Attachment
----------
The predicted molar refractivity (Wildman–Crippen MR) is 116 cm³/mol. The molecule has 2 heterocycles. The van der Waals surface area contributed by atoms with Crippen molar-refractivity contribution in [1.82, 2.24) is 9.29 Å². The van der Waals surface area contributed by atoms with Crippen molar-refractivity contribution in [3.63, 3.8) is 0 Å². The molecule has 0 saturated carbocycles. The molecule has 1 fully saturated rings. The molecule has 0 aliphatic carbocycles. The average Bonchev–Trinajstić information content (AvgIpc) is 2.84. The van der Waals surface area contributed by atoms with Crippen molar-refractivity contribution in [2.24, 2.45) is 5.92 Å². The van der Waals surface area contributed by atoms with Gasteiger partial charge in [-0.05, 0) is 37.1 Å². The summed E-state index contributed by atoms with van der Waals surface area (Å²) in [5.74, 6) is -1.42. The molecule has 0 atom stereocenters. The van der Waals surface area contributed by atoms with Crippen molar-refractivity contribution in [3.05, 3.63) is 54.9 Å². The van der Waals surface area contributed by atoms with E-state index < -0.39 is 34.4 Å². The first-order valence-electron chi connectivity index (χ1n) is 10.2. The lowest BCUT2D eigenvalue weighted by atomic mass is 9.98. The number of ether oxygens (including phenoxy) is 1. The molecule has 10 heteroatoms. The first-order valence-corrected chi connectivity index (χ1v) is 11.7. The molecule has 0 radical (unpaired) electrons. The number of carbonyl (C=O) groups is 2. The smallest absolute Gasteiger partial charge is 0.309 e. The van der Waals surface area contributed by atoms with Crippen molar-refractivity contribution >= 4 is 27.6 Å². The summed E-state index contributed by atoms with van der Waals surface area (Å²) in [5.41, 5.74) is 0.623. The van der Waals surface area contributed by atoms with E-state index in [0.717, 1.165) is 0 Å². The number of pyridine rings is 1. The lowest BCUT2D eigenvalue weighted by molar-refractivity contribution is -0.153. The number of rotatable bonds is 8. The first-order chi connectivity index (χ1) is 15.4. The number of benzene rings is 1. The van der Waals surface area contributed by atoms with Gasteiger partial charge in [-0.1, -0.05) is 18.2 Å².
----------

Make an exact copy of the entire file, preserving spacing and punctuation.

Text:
The predicted molar refractivity (Wildman–Crippen MR) is 116 cm³/mol. The molecule has 2 heterocycles. The van der Waals surface area contributed by atoms with Crippen molar-refractivity contribution in [1.82, 2.24) is 9.29 Å². The van der Waals surface area contributed by atoms with Crippen molar-refractivity contribution in [3.63, 3.8) is 0 Å². The molecule has 0 saturated carbocycles. The molecule has 1 fully saturated rings. The molecule has 0 aliphatic carbocycles. The average Bonchev–Trinajstić information content (AvgIpc) is 2.84. The van der Waals surface area contributed by atoms with Crippen molar-refractivity contribution in [2.24, 2.45) is 5.92 Å². The van der Waals surface area contributed by atoms with Gasteiger partial charge in [-0.05, 0) is 37.1 Å². The summed E-state index contributed by atoms with van der Waals surface area (Å²) in [5.74, 6) is -1.42. The molecule has 0 atom stereocenters. The van der Waals surface area contributed by atoms with Crippen molar-refractivity contribution in [3.05, 3.63) is 54.9 Å². The van der Waals surface area contributed by atoms with E-state index < -0.39 is 34.4 Å². The first-order valence-electron chi connectivity index (χ1n) is 10.2. The lowest BCUT2D eigenvalue weighted by atomic mass is 9.98. The number of ether oxygens (including phenoxy) is 1. The molecule has 10 heteroatoms. The first-order valence-corrected chi connectivity index (χ1v) is 11.7. The molecule has 0 radical (unpaired) electrons. The number of carbonyl (C=O) groups is 2. The smallest absolute Gasteiger partial charge is 0.309 e. The van der Waals surface area contributed by atoms with Crippen molar-refractivity contribution >= 4 is 27.6 Å². The summed E-state index contributed by atoms with van der Waals surface area (Å²) in [5.41, 5.74) is 0.623. The van der Waals surface area contributed by atoms with E-state index in [0.717, 1.165) is 0 Å². The number of pyridine rings is 1. The lowest BCUT2D eigenvalue weighted by molar-refractivity contribution is -0.153. The number of rotatable bonds is 8. The first-order chi connectivity index (χ1) is 15.4. The number of benzene rings is 1. The van der Waals surface area contributed by atoms with Gasteiger partial charge in [-0.1, -0.05) is 18.2 Å².